Coming of Age in Pandemic Times


Article by Anna Armstrong

Reading Time: 2 minutes

The second Monday of every January is a day of celebration in Japan. It is Seijin-no-Hi, or Coming of Age Day (seijin 成人 meaning adult, and hi 日 meaning day). This public holiday celebrates those who have turned 20 in the previous year or will soon be turning 20. It is a day of honoring the youth and encouraging the country’s newest adults to look forward to their futures. But, unsurprisingly and just like everything else going on in the world, the 2021 ceremonies looked quite different from those in previous years. 

This tradition is said to date back all the way to the year 714, when a young prince marked the start of his adult life with a new hairstyle and robes. It became an official holiday in 1948 after many prefectures and municipalities began holding special events to give hope to younger generations after World War 2. Each year, various ceremonies called seijinshiki are held all over Japan in city halls, local city offices, school gyms, and even some shrines. This year, on January 11, Japan celebrated the coming of age of 1,240,000 new adults. While this once-in-a-lifetime occasion normally would have been celebrated by all-night parties and reunions, COVID-19 has certainly changed the experience. 

One prefecture, Yokohama, decided to go fully online for the Seijin-no-hi ceremonies. Many young adults expressed their disappointment with the decision on social media. One 19-year old woman posted the following Tweet: “If [adults] could have shown a little more restraint, we could have had our coming-of-age ceremony without the spread of infection. Why can’t adults have that kind of self-control?” 

Unfortunately, these 19- and 20-year-olds were not the only ones who were upset. Seijinshiki is one of the biggest money-makers for rental kimono businesses, so they were just as appalled by the news. According to the Japan Times, some kimono rental companies had been able to come up with flexible offers and deals. For example, a nation-wide chain that offers kimono rentals called Wedding Box, offered refunds under a type of rental plan called Furisode Mode. For customers whose seijinshiki had been cancelled by the local government, they were able get a 100% refund if they have not yet worn the kimono.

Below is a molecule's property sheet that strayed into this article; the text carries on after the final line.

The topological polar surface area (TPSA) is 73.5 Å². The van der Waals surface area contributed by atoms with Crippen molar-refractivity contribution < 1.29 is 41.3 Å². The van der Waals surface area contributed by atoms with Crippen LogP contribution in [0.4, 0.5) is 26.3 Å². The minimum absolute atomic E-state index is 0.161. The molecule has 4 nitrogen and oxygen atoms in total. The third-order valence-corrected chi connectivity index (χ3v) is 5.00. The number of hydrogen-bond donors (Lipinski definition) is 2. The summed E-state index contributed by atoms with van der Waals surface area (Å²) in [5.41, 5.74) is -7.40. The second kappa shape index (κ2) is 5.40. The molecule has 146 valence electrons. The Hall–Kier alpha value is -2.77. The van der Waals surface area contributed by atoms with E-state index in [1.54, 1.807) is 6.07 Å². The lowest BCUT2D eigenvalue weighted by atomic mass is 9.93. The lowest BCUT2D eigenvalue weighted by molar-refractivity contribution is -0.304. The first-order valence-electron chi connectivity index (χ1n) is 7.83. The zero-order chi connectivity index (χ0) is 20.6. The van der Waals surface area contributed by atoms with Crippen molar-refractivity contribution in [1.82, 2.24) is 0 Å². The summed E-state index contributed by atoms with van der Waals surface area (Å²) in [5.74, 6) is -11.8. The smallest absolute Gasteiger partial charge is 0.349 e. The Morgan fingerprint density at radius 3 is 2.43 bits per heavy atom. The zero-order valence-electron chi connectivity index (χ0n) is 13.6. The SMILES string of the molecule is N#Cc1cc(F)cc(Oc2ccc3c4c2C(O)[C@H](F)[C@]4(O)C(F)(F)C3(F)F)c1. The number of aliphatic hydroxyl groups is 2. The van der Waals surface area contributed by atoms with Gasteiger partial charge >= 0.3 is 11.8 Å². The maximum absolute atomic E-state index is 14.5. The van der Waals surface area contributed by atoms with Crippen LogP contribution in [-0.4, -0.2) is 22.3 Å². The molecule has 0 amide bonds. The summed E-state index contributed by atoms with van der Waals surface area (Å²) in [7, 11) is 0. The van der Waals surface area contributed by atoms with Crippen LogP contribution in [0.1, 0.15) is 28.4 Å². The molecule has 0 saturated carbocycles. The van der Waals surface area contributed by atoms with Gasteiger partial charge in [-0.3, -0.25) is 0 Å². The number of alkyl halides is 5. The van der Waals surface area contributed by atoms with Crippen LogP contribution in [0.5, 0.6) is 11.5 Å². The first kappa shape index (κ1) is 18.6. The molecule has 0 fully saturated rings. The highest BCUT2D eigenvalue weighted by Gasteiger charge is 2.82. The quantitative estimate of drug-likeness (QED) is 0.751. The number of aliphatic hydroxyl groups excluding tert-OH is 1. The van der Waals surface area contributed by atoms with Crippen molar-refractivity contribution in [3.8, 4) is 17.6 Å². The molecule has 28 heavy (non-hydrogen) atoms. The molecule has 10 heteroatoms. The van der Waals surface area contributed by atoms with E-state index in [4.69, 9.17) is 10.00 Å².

On a more positive note, young adults in Sapporo, Hokkaido were able to look to the future and create a virtual Coming of Age Day ceremony in response to the cancellation of face-to-face celebrations. Kohei Miyagawa, the organizer of this event and a new adult himself, successfully created a virtual world for his fellow young adults to celebrate Seijin-no-Hi. A few days prior to the launch of the virtual celebration, he said that he is looking forward to sharing this new approach with everyone. “What’s interesting about the virtual world,” he said, “is that you can connect with anyone in the world even though you are at home.” 

Although this year’s bittersweet celebrations were covered in masks and social-distancing reminders, this was a Seijin-no-Hi that no young adult will ever forget. Let us hope that next year, we will have a different story to tell.